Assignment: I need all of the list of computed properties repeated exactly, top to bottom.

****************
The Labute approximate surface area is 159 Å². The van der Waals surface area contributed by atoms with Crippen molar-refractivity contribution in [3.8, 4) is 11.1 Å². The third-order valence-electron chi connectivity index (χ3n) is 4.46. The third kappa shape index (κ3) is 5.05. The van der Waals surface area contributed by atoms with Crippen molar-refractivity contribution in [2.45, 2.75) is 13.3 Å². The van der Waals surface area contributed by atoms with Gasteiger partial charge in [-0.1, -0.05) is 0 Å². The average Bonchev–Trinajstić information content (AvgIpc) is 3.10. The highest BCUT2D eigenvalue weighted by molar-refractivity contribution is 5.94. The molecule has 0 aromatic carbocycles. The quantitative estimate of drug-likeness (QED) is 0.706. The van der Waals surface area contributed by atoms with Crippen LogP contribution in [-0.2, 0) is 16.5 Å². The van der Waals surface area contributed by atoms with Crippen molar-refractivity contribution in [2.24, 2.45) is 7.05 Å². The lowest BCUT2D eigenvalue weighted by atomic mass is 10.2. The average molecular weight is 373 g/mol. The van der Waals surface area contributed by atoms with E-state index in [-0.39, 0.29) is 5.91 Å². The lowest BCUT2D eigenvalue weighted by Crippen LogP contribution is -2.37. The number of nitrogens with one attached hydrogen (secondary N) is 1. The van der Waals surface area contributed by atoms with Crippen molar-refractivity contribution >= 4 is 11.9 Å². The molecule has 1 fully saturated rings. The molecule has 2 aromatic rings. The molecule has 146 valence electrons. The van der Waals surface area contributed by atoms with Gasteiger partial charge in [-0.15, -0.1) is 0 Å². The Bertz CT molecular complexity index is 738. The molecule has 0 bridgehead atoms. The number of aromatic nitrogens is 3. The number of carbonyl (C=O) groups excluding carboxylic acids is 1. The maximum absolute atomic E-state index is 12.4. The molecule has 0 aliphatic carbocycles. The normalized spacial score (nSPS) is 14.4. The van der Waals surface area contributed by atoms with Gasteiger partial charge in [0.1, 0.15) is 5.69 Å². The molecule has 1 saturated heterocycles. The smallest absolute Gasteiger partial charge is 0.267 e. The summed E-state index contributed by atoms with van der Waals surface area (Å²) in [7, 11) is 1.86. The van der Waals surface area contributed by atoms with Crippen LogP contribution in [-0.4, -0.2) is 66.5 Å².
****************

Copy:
The Labute approximate surface area is 159 Å². The van der Waals surface area contributed by atoms with Crippen molar-refractivity contribution in [3.8, 4) is 11.1 Å². The third-order valence-electron chi connectivity index (χ3n) is 4.46. The third kappa shape index (κ3) is 5.05. The van der Waals surface area contributed by atoms with Crippen molar-refractivity contribution in [2.45, 2.75) is 13.3 Å². The van der Waals surface area contributed by atoms with Gasteiger partial charge in [-0.1, -0.05) is 0 Å². The average Bonchev–Trinajstić information content (AvgIpc) is 3.10. The highest BCUT2D eigenvalue weighted by molar-refractivity contribution is 5.94. The molecule has 0 aromatic carbocycles. The quantitative estimate of drug-likeness (QED) is 0.706. The van der Waals surface area contributed by atoms with Crippen LogP contribution in [-0.2, 0) is 16.5 Å². The van der Waals surface area contributed by atoms with Crippen molar-refractivity contribution in [2.24, 2.45) is 7.05 Å². The lowest BCUT2D eigenvalue weighted by atomic mass is 10.2. The average molecular weight is 373 g/mol. The van der Waals surface area contributed by atoms with E-state index in [-0.39, 0.29) is 5.91 Å². The lowest BCUT2D eigenvalue weighted by Crippen LogP contribution is -2.37. The number of nitrogens with one attached hydrogen (secondary N) is 1. The van der Waals surface area contributed by atoms with Crippen molar-refractivity contribution >= 4 is 11.9 Å². The molecule has 1 fully saturated rings. The molecule has 2 aromatic rings. The molecule has 146 valence electrons. The van der Waals surface area contributed by atoms with Gasteiger partial charge in [-0.15, -0.1) is 0 Å². The Bertz CT molecular complexity index is 738. The molecule has 0 bridgehead atoms. The number of aromatic nitrogens is 3. The number of carbonyl (C=O) groups excluding carboxylic acids is 1. The maximum absolute atomic E-state index is 12.4. The molecule has 0 aliphatic carbocycles. The normalized spacial score (nSPS) is 14.4. The van der Waals surface area contributed by atoms with Gasteiger partial charge in [0.1, 0.15) is 5.69 Å². The molecule has 1 saturated heterocycles. The smallest absolute Gasteiger partial charge is 0.267 e. The summed E-state index contributed by atoms with van der Waals surface area (Å²) in [7, 11) is 1.86. The van der Waals surface area contributed by atoms with Crippen LogP contribution in [-0.4, -0.2) is 66.5 Å².